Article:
An Italian cruise ship with 1,500 people on board fended off a pirate attack far off the coast of Somalia when its Israeli private security forces exchanged fire with the bandits and drove them away, the commander said Sunday.
Cmdr. Ciro Pinto told Italian state radio that six men in a small white speed boat approached the Msc Melody and opened fire Saturday night, but retreated after the Israeli security officers aboard the cruise ship returned fire.
"It felt like we were in war," Pinto said.
None of the roughly 1,000 passengers and 500 crew members were hurt, Melody owner Msc Cruises said in a statement issued by its German branch.
Domenico Pellegrino, head of the Italian cruise line, said Msc Cruises hired the Israelis because they were the best trained security agents, the ANSA news agency reported.
Separately, the Turkish cruiser Ariva 3, with two British and four Japanese crew aboard, survived a pirate attack near the Yemeni island of Jabal Zuqar early Sunday, said Ali el-Awlaqi, head of the Yemeni El-Awlaqi Marine company said.
"Pirates opened fire at the cruise ship for 15 minutes then stopped for no reason," he said, adding that the cruiser was heading to Aden, Yemen, to fix a broken engine.
Civilian shipping and passenger ships have generally avoided arming crewmen or hiring armed security for reasons of safety, liability and compliance with the rules of the different countries where they dock.
Saturday's exchange of fire between pirates and the Melody was one of the first reported between pirates and a nonmilitary ship. International military forces have battled pirates, with U.S. Navy snipers killing three holding an American captain hostage in one of the highest-profile incidents.
It was not the first attack on a cruise liner, however. In December, pirates opened fire on a U.S.-operated ship carrying hundreds of tourists on a monthlong luxury cruise from Rome to Singapore, but the cruise liner was able to outrun the pirates. In early April a tourist yacht was hijacked by Somali pirates near the Seychelles just after having dropped off its cargo of tourists.
Saturday's attack occurred about 200 miles north of the Seychelles, and about 500 miles (800 kilometers) east of Somalia, according to the anti-piracy flotilla headquarters of the Maritime Security Center Horn of Africa.
Lt. Nathan Christensen, a spokesman for the U.S. Navy 5th Fleet, noted that the distance from the Somalia coast was a sign of the pirates' increasing skill.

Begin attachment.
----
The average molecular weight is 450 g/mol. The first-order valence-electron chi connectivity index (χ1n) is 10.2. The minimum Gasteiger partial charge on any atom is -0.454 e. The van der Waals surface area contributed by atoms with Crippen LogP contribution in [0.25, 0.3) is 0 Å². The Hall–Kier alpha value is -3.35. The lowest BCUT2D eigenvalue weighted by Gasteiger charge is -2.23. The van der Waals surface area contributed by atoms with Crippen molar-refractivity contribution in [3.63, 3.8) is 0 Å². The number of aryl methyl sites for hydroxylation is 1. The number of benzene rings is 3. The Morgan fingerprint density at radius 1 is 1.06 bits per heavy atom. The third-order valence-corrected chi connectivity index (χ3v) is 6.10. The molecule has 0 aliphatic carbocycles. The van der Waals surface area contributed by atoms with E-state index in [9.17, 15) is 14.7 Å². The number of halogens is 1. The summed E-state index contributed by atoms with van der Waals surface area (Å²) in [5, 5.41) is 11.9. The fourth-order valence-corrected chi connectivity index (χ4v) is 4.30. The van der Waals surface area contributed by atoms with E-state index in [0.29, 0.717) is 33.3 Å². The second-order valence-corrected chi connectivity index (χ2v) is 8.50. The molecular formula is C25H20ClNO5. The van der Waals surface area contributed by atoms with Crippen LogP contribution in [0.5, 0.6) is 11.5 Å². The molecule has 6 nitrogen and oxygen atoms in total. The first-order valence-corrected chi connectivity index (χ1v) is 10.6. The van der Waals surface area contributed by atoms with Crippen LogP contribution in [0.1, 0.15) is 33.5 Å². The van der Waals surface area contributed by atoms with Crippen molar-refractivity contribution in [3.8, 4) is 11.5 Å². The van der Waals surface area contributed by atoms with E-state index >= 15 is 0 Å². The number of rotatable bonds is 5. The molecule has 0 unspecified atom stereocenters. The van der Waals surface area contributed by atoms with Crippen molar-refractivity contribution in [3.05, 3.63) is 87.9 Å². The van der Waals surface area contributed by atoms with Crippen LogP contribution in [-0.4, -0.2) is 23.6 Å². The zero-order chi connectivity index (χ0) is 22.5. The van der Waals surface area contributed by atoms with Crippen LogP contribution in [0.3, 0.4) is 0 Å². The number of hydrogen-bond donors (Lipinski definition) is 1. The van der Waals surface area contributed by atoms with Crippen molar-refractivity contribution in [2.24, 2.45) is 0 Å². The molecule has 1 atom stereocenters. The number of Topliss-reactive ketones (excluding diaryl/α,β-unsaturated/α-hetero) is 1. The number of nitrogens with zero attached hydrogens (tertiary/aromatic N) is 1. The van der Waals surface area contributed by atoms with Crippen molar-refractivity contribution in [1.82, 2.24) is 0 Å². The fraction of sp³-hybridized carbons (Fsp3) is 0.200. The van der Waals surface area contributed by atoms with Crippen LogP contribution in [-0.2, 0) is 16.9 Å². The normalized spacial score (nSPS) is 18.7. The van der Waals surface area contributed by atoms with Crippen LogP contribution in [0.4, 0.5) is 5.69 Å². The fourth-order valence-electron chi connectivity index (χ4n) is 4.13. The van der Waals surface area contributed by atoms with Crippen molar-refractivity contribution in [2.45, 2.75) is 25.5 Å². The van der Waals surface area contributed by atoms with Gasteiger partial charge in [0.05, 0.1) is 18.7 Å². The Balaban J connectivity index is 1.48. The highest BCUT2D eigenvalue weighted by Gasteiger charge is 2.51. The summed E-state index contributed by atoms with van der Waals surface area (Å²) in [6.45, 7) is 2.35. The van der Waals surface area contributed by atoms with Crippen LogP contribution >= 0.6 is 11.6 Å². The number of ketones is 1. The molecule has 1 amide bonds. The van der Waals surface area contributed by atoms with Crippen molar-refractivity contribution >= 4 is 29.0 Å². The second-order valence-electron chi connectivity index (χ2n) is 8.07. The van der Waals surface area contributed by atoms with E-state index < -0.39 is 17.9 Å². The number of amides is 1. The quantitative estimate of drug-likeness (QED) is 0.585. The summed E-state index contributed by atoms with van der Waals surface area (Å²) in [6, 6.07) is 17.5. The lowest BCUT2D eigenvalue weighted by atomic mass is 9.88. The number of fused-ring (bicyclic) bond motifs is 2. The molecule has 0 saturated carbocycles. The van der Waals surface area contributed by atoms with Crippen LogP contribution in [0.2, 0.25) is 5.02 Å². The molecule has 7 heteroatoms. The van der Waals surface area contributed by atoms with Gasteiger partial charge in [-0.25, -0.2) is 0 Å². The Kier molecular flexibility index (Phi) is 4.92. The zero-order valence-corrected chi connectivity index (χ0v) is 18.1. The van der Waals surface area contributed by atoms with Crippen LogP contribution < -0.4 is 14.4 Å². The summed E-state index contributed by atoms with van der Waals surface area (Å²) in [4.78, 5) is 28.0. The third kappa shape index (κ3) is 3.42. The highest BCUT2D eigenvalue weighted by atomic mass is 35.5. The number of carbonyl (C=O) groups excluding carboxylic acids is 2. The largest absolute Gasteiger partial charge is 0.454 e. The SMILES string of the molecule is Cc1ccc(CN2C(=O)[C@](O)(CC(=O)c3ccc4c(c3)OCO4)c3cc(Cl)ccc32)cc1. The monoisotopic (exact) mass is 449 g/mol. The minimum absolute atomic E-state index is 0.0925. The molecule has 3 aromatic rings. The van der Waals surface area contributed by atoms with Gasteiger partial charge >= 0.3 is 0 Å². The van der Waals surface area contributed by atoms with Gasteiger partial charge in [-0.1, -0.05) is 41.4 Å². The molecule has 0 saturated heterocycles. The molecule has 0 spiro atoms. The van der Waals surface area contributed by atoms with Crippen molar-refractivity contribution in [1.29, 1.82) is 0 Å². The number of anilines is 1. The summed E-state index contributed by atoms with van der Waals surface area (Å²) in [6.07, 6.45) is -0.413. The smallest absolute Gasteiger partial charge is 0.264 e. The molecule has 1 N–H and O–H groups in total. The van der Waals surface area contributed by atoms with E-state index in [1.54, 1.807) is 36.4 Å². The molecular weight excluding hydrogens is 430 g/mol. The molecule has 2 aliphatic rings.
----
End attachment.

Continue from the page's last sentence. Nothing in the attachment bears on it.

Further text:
"It's not unheard of to have attacks off the coast of the Seychelles, we've even had some in the past month," he said. "But at the same time, it is a sign that they are moving further and further off the Somali coast," demonstrating a "definite shift in their tactical capabilities."
Pinto said the pirates fired with automatic weapons, slightly damaging the liner, and tried to put a ladder on board. But he said they were unable to climb aboard.
The commander said his security forces opened fire with pistols, and the ANSA news agency said the pistols had been kept in a safe under the joint control of the commander and security chief.
Cruise line security work is a popular job for young Israelis who have recently been discharged from mandatory army service, as it is a good chance to save money and travel.
The Spanish warship SPS Marques de Ensenada was meeting up with the liner to escort her through the pirate-infested northern Gulf of Aden, the Maritime Security Center said.
The cruise ship was headed as scheduled to the Jordanian port of Aqaba. The Melody was on a 22-day cruise from Durban, South Africa, to Genoa, Italy, returning to the Mediterranean for spring and summer season cruises.
Meanwhile, Somali pirates on Sunday demanded a $5 million ransom for the release of two Egyptian fishing boats hijacked earlier this month, and the safe return of their crew, Egyptian Foreign Ministry official Ahmed Rizq said in Cairo.
"Tribal sheiks are trying to mediate to convince the hijackers to release the boats and the sailors, but it's clear to everybody that we are dealing with piracy that has no other purpose but money," he said, adding that the negotiations were between the hijackers and the boats' owners.
Pirates have attacked more than 100 ships off the Somali coast over the last year, reaping an estimated $1 million in ransom for each successful hijacking, according to analysts and country experts.
Another Italian-owned vessel remains in the hands of pirates. The Italian-flagged tugboat Buccaneer was seized off Somalia on April 11 with 16 crew members aboard.
On Saturday, the Foreign Ministry dispatched a special envoy, Margherita Boniver, to Somalia to try to win the release of the tug and crew. In a statement, the ministry also denied reports by relatives of the crew that an ultimatum had been issued by the pirates.